The American Concordes that never flew, wherein we hear the tale of political turmoil, environmental protests and spiralling costs scuppered plans in the U.S. to develop supersonic passenger airliners.

Stone tools reveal epic trek of nomadic Neanderthals, wherein we learn that the well-known human sub species were not only more intelligent than we've been taught, but they actually ranged and roamed far outside of what's now western Europe.

The Man Who Picked Victorian London's Unpickable Lock, wherein we discover how making seemingly impregnable locks became a big industry in 18th and 19th century England, and about the American who turned that industry on its head by demonstrating that those locks could be breached.

The Dark Side of Technology

How a Good Scam Can Bypass Our Defences, wherein Bruce Grierson discovers, through experience, internet scammers can trick anyone in the right circumstances and why that happens.

The Rise and Fall of a Bitcoin Mining Scheme That Was “Too Big to Fail”, wherein we learn about the rise and inevitable fall of BitClub Network, which exploited cryptocurrency fever to allegedly bilk investors out of millions.

I Sabotaged My Boss With Ransomware From the Dark Web, wherein Drake Bennett takes us down the rabbit hole of online ransomware dealers, and shows us how easy it is for people to acquire and use it (often ineptly).

Productivity

How to escape the tyranny of the clock, wherein Lakshmi Sandhana discusses whether we can actually give up time (or, at least, obsessively watching clocks), and the good and bad of that.

The Art of Doing Nothing, wherein we learn that downtime isn't a bad thing and can, in fact, help boost our productivity in the longer run.

Why procrastination is about managing emotions, not time, wherein we learn that people who procrastinate don't have problems with task and/or schedule management, but instead the root of their problem just might be that the task we’re putting off is making us feel bad.

And that's it for this Monday. Come back in seven days for another set of links to start off your week.

Scott Nesbitt

Welcome to this week's edition of the Monday Kickoff, a collection of what I've found interesting, informative, and insightful on the web over the last seven days.

A bit of a mixed bag this week, but none of the articles are boring. I hope you enjoy them.

Let's get this Monday started with these links:

Environment

Australia: The Fires and Our Future, wherein Tim Flannery laments the destructive swaths that bush fires are cutting through his country, and the denial of the link of those fires with climate change at the top of Australia's political and business worlds.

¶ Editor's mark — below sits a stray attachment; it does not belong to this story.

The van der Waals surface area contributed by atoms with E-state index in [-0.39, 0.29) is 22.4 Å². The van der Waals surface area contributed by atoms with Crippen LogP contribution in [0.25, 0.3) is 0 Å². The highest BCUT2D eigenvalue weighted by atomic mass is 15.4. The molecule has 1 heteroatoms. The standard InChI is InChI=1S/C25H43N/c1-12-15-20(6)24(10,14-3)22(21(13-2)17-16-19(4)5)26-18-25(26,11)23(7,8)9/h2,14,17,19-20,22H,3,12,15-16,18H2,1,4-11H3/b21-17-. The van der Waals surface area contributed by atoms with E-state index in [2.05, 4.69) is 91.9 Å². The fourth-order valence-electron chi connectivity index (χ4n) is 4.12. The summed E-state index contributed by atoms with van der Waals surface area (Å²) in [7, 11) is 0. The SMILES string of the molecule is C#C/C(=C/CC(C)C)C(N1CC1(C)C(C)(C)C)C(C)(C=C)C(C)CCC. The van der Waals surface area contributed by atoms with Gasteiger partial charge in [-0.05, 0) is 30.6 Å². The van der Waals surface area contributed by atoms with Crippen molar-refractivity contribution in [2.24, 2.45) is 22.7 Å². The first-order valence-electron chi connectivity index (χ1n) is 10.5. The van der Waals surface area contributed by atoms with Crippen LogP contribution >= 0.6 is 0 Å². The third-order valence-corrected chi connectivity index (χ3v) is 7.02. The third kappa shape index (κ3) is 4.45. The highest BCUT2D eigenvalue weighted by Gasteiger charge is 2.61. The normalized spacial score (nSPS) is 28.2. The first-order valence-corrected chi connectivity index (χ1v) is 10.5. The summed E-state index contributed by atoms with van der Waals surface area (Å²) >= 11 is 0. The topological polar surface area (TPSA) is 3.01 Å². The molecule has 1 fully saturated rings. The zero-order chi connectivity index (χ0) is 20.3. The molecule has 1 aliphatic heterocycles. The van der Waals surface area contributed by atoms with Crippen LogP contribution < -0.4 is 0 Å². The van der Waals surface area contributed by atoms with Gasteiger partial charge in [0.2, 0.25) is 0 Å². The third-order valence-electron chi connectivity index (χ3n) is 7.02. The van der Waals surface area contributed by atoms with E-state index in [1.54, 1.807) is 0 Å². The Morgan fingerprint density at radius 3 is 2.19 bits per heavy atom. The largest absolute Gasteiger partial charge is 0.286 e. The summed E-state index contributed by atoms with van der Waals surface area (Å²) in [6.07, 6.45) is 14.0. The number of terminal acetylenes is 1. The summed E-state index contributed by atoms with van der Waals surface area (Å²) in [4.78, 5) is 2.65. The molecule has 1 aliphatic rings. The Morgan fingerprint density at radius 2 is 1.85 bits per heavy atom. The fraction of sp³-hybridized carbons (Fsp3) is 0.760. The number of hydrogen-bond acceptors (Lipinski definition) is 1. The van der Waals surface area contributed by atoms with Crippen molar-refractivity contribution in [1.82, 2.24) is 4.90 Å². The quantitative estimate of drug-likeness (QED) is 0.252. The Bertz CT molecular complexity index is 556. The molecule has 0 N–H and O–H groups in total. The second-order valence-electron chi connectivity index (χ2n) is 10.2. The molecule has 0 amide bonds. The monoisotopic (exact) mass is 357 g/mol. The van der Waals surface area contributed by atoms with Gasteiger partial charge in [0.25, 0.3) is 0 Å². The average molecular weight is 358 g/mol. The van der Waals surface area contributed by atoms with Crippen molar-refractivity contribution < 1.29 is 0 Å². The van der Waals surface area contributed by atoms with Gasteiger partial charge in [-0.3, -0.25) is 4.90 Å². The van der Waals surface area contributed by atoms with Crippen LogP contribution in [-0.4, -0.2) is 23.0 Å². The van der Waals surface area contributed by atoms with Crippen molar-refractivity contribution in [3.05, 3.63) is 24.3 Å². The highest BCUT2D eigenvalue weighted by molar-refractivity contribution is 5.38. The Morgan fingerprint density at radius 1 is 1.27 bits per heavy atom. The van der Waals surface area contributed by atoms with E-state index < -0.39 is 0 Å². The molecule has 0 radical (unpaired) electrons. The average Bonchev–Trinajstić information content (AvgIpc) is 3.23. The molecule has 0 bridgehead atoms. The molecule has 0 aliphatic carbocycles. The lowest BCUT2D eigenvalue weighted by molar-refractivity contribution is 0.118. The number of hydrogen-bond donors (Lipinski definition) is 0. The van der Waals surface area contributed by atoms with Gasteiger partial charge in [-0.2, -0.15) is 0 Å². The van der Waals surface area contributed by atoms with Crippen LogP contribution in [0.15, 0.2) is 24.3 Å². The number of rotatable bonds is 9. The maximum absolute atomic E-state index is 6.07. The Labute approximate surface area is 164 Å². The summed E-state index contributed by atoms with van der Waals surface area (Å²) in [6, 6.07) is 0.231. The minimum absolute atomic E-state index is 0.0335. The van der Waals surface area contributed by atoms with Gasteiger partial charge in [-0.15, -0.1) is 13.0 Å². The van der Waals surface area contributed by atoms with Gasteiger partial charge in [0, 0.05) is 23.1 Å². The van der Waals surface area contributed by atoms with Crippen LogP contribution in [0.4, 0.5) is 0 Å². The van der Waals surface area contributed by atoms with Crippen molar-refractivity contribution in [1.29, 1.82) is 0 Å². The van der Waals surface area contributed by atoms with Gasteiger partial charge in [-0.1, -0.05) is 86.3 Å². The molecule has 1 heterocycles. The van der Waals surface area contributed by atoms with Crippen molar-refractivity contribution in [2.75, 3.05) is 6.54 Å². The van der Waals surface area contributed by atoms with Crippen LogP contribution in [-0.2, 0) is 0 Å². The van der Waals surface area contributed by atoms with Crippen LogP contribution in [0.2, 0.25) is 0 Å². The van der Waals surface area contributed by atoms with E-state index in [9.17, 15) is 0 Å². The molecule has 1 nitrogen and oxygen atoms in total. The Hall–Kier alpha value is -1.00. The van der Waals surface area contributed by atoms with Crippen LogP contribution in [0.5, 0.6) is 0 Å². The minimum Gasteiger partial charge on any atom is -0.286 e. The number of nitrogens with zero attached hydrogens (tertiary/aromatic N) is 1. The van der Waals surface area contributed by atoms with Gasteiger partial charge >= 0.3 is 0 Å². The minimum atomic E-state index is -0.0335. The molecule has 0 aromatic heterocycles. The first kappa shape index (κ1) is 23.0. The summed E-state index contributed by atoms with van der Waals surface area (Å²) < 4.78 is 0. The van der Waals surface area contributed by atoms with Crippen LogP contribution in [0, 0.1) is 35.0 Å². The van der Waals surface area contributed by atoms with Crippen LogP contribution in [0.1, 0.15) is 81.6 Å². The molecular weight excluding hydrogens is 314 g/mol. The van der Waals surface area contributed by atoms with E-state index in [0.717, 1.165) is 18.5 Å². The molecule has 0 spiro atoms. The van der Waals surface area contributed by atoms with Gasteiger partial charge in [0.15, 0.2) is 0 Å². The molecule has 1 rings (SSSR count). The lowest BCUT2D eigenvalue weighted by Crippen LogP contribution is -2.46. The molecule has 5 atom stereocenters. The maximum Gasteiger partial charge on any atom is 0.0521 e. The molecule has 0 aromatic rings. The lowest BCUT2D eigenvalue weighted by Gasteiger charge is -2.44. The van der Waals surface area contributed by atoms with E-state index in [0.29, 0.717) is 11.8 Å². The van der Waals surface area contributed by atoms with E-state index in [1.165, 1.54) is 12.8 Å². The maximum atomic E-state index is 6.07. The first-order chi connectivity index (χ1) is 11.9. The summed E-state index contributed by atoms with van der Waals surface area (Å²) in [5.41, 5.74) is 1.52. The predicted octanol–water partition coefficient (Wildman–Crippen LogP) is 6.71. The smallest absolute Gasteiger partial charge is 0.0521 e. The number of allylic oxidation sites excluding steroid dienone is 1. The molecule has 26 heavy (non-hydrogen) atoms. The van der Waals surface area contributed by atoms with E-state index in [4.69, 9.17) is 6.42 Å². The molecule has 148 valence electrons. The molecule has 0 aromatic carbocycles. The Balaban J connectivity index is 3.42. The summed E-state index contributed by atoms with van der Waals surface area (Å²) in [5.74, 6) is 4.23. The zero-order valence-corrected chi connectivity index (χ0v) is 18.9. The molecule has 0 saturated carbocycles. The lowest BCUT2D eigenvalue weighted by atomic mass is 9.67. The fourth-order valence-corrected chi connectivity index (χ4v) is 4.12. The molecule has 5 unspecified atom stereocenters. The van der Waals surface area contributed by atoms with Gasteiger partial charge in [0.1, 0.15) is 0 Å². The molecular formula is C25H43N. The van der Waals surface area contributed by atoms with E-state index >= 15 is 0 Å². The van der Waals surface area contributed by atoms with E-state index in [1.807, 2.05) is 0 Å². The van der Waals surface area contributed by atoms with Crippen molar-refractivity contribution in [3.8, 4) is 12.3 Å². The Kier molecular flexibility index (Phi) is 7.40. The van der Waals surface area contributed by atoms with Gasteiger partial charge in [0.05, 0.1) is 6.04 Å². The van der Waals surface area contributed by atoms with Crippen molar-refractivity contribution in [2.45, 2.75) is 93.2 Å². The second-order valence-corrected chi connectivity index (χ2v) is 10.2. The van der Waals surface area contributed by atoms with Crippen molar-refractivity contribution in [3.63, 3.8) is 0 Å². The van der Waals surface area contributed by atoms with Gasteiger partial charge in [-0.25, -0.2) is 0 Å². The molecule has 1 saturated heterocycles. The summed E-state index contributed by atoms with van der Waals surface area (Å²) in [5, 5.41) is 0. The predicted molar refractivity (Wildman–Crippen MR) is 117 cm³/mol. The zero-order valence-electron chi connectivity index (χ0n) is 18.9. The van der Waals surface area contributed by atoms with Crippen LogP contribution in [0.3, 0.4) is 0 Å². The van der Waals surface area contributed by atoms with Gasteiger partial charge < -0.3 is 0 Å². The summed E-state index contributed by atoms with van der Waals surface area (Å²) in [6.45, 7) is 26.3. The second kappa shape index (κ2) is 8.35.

Enduring the Ending of the World, wherein Luke Carmen ponders the bushfires in Australia, and the lessons that they offer to the rest of the world.

In the Bag, wherein Yvette Cabrera explains that not only do Latinos have a long history of being environmentalists (even if they don't call themselves that), many consider themselves to be stewards of the environment.

Technology

Daily life with the offline laptop, wherein Solène Rapenne outlines how she set up one of her computers so that she could use it while escaping the temptations of the internet.

The Secret History of Facial Recognition, wherein we learn about the pioneering work in the 1960s of Woody Bledsoe and his colleagues, which (while secret) proved to be the basis of modern facial recognition technology.

The gadgets that refuse to die, wherein we learn about some obsolete tech that's still kicking thanks to the efforts of people who've grown to love those gadgets.

Productivity

How to Be Kind to Yourself & Still Get Stuff Done, wherein Leo Babauta explains that by not being so hard on yourself you can actually boost your productivity.

Three Theories for Why You Have No Time, wherein Derek Thompson argues that technology, instead of alleviating our burdens of work at home and in the office, actually adds to those burdens.

A Radical Guide to Spending Less Time on Your Phone, wherein Ryan Holiday offers some solid tips that can help you put some distance between you and your smartphone, tips which might be able to help you become more relaxed and more productive.

And that's it for this Monday. Come back in seven days for another set of links to start off your week.

Scott Nesbitt

Welcome to this week's edition of the Monday Kickoff, a collection of what I've found interesting, informative, and insightful on the web over the last seven days.

Let's get this Monday started with these links:

Work

I Quit My Job at 50 to Reinvent Myself. Pro Tip: Don’t Do This, wherein Ivy Eisenberg recounts her attempt, at age 50, to shift out of an unfulfilling career in IT, and how she was forced back into that part of the working world.